Tracheobronchopathia osteochondroplastica is a rare disorder consisting of multiple hard nodules in the submucosa of trachea and main bronchi. This rare disease remains an under recognized entity due to lack of awareness. One case of such disease reported in this report
KEYWORDS:tracheopathia osteochondroplastica, trachea, tracheopathia osteoplastica, hemoptysis, chronic cough, anosmia.
Tracheobronchopathia osteochondroplastica is a disease characterized bysubmucosal osseous nodules overlying the cartilaginous rings of the trachea and main bronchi and -on rare occasions-the larynx(1) . In some situation, calcifiednodular densities will protrude into the tracheal lumen(2).However, majority of TPO patients were asymptomaticthroughout their lives. The recurrence or chronic resolvingpneumonia may appear with the deterioration of airway stenosisaccompanied by such symptoms as dyspnoea, hoarseness,persistent, productive cough and haemoptysis (3,4).
A 55-year-old non-smoker single woman was referred for evaluation of a persistent dry cough for more than one year's duration. These symptoms were thought to be caused by asthma and had been treated with various medications with no significant response. Her medical history was significant for persistent nasal congestion, postnasal drips and anosmia with no history of TB contact. Laryngeal polypectomy and nasal septetomy done at 1990 and 1991 respectively with no endotracheal tube complications. Her history of anosmia dated back may years before these operations. Multinodular goiter diagnosed 5 years ago, for which thyroid
function was normal and fine needle nodule aspirate showed a benign process.No history of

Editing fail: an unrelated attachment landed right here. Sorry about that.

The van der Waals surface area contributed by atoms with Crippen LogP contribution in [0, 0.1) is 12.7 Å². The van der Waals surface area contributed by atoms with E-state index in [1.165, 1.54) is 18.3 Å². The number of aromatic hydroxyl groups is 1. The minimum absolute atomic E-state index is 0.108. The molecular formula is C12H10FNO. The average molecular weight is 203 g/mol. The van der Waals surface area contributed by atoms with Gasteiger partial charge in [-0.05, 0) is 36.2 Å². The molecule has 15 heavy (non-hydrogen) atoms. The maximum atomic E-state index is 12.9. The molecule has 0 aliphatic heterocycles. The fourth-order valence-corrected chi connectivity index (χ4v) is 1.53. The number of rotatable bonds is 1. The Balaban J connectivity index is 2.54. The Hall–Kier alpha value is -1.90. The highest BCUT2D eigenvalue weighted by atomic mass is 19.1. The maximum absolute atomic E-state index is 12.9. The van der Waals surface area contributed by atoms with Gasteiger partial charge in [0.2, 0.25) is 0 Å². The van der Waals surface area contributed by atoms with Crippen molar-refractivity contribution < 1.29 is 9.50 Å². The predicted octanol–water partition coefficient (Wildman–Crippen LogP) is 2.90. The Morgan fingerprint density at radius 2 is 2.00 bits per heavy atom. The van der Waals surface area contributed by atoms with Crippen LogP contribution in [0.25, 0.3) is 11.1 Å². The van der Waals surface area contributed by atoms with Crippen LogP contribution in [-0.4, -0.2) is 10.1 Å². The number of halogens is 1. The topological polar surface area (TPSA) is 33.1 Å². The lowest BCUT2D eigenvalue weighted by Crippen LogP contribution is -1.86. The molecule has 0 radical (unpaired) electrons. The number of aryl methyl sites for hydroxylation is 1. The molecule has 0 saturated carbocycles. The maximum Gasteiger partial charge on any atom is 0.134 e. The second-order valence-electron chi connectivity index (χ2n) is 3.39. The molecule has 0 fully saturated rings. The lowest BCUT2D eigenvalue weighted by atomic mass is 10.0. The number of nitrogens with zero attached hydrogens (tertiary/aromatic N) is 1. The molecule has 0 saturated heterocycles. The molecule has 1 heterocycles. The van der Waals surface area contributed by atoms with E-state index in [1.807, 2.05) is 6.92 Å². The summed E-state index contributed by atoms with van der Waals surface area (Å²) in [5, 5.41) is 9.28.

head trauma, neurological disorders, or nutritional
*Baghdad College of Medicine. Baghdad Teaching Hospital.
**Doncaster Royal Infirmary.South Yorkshire. England.
disorders. Clinical examination revealed average body built. There was multinodular goiter.
Otonasolaryngological examination showed features of allergic rhinitis. Chest auscultations revealed scattered expiratory rhonchi. Neurological examination was within normal. Pulmonary function tests including a flow volume loop proved normal. Her sputum cytology was negative for both malignant cells and acids fast bacilli stain and culture.
Computed tomography of the chest with 3D multidetecror views showed multiple, different sizes calcified nodules projected from the tracheal wall involving the whole length of the trachea with sparing of the posterior tracheal membrane and extending to both main bronchi (Figure 2and 3 ). Brain CT was normal. Laboratory tests including a complete blood count, liver and kidney functions were normal. Recent thyroid function proved normal. Fibreoptic bronchoscopy showed large numbers of "rock-like" different sizes nodules extended throughout the trachea and main bronchi and lower lobe bronchi with copius frothy secretions ( Figure1). Bronchial wash sample showed small number of mature lymphocytes and was negative both for infective microorganisms and malignant cells. Microscopic examination show non-specific chronic inflammation. Cardiothoracic consultation was arranged and rigid bronchoscopy performed with biopsy samples taken from areas in between these nodules in the trachea and main bronchi and were negative for amyloid stain, but no osseous tissue could be seen in these samples. Serial chest radiographs had been within normal.
Added together, these findings are compatible with the diagnosis of tracheobronchopathia osteochondroplastica. Differential diagnosis of nodular excrescences includes tracheobronchial amyloidosis, endobronchial sarcoidosis, calcificating lesions of tuberculosis, papilomatosis,
tracheobronchial calcinosis and relapsing polychondritis. Our patient didn't have any of the systemic symptoms that usually point out to the